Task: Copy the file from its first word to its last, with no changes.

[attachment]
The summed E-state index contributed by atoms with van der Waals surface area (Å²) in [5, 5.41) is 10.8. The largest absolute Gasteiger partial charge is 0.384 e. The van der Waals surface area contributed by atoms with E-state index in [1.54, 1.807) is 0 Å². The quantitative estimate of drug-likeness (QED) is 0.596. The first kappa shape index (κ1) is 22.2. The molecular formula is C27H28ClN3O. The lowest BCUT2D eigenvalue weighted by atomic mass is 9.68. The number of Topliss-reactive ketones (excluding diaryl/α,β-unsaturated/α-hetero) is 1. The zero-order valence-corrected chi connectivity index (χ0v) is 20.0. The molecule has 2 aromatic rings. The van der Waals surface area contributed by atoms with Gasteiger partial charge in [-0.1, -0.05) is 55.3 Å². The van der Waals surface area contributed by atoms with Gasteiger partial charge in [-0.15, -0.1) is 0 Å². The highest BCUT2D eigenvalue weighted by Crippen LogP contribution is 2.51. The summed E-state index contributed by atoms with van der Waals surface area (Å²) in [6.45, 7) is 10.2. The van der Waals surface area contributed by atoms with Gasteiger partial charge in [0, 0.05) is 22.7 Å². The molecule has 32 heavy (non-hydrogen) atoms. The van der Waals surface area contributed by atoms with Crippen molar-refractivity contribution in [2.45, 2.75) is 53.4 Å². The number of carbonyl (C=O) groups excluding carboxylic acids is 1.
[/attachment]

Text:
The summed E-state index contributed by atoms with van der Waals surface area (Å²) in [5, 5.41) is 10.8. The largest absolute Gasteiger partial charge is 0.384 e. The van der Waals surface area contributed by atoms with E-state index in [1.54, 1.807) is 0 Å². The quantitative estimate of drug-likeness (QED) is 0.596. The first kappa shape index (κ1) is 22.2. The molecular formula is C27H28ClN3O. The lowest BCUT2D eigenvalue weighted by atomic mass is 9.68. The number of Topliss-reactive ketones (excluding diaryl/α,β-unsaturated/α-hetero) is 1. The zero-order valence-corrected chi connectivity index (χ0v) is 20.0. The molecule has 2 aromatic rings. The van der Waals surface area contributed by atoms with Gasteiger partial charge in [-0.1, -0.05) is 55.3 Å². The van der Waals surface area contributed by atoms with Gasteiger partial charge in [-0.15, -0.1) is 0 Å². The highest BCUT2D eigenvalue weighted by Crippen LogP contribution is 2.51. The summed E-state index contributed by atoms with van der Waals surface area (Å²) in [6.45, 7) is 10.2. The van der Waals surface area contributed by atoms with Gasteiger partial charge in [0, 0.05) is 22.7 Å². The molecule has 32 heavy (non-hydrogen) atoms. The van der Waals surface area contributed by atoms with Crippen molar-refractivity contribution in [2.45, 2.75) is 53.4 Å². The number of carbonyl (C=O) groups excluding carboxylic acids is 1.